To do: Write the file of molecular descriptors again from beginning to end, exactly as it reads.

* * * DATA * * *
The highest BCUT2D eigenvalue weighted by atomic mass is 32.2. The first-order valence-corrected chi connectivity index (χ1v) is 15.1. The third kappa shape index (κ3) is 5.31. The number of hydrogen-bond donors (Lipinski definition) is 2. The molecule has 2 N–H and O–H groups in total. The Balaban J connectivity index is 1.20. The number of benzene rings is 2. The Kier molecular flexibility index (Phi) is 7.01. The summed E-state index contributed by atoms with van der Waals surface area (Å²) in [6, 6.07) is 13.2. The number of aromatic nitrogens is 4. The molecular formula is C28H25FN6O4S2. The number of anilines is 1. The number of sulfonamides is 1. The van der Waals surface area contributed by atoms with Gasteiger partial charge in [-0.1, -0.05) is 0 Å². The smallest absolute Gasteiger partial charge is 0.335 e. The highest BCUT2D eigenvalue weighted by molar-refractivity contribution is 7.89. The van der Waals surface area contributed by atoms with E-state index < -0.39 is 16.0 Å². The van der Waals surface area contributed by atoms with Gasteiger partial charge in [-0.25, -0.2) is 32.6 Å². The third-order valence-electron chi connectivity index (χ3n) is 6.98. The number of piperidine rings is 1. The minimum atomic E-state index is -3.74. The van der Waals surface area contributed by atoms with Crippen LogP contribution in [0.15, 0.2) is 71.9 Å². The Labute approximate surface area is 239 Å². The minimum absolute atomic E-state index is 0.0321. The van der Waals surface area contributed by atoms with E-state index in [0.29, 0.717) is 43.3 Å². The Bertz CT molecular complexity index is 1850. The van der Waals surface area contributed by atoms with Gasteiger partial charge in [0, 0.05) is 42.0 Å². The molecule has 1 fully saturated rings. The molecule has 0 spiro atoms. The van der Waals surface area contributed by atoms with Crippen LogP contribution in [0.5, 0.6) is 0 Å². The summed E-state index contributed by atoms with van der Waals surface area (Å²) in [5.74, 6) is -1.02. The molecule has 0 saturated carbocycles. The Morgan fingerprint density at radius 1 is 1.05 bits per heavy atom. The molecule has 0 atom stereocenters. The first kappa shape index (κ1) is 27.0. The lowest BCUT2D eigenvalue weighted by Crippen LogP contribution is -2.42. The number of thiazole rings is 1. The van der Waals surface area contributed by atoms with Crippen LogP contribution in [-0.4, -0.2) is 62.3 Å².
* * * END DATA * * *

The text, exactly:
The highest BCUT2D eigenvalue weighted by atomic mass is 32.2. The first-order valence-corrected chi connectivity index (χ1v) is 15.1. The third kappa shape index (κ3) is 5.31. The number of hydrogen-bond donors (Lipinski definition) is 2. The molecule has 2 N–H and O–H groups in total. The Balaban J connectivity index is 1.20. The number of benzene rings is 2. The Kier molecular flexibility index (Phi) is 7.01. The summed E-state index contributed by atoms with van der Waals surface area (Å²) in [6, 6.07) is 13.2. The number of aromatic nitrogens is 4. The molecular formula is C28H25FN6O4S2. The number of anilines is 1. The number of sulfonamides is 1. The van der Waals surface area contributed by atoms with Gasteiger partial charge in [-0.1, -0.05) is 0 Å². The smallest absolute Gasteiger partial charge is 0.335 e. The highest BCUT2D eigenvalue weighted by molar-refractivity contribution is 7.89. The van der Waals surface area contributed by atoms with E-state index < -0.39 is 16.0 Å². The van der Waals surface area contributed by atoms with Gasteiger partial charge in [-0.25, -0.2) is 32.6 Å². The third-order valence-electron chi connectivity index (χ3n) is 6.98. The number of piperidine rings is 1. The minimum atomic E-state index is -3.74. The van der Waals surface area contributed by atoms with Crippen LogP contribution in [0.15, 0.2) is 71.9 Å². The Labute approximate surface area is 239 Å². The minimum absolute atomic E-state index is 0.0321. The van der Waals surface area contributed by atoms with E-state index in [0.29, 0.717) is 43.3 Å². The Bertz CT molecular complexity index is 1850. The van der Waals surface area contributed by atoms with Gasteiger partial charge in [0, 0.05) is 42.0 Å². The molecule has 1 fully saturated rings. The molecule has 0 spiro atoms. The van der Waals surface area contributed by atoms with Crippen LogP contribution in [0.5, 0.6) is 0 Å². The summed E-state index contributed by atoms with van der Waals surface area (Å²) in [5.74, 6) is -1.02. The molecule has 0 saturated carbocycles. The Morgan fingerprint density at radius 1 is 1.05 bits per heavy atom. The molecule has 0 atom stereocenters. The first kappa shape index (κ1) is 27.0. The lowest BCUT2D eigenvalue weighted by Crippen LogP contribution is -2.42. The number of thiazole rings is 1. The van der Waals surface area contributed by atoms with Crippen LogP contribution in [-0.4, -0.2) is 62.3 Å².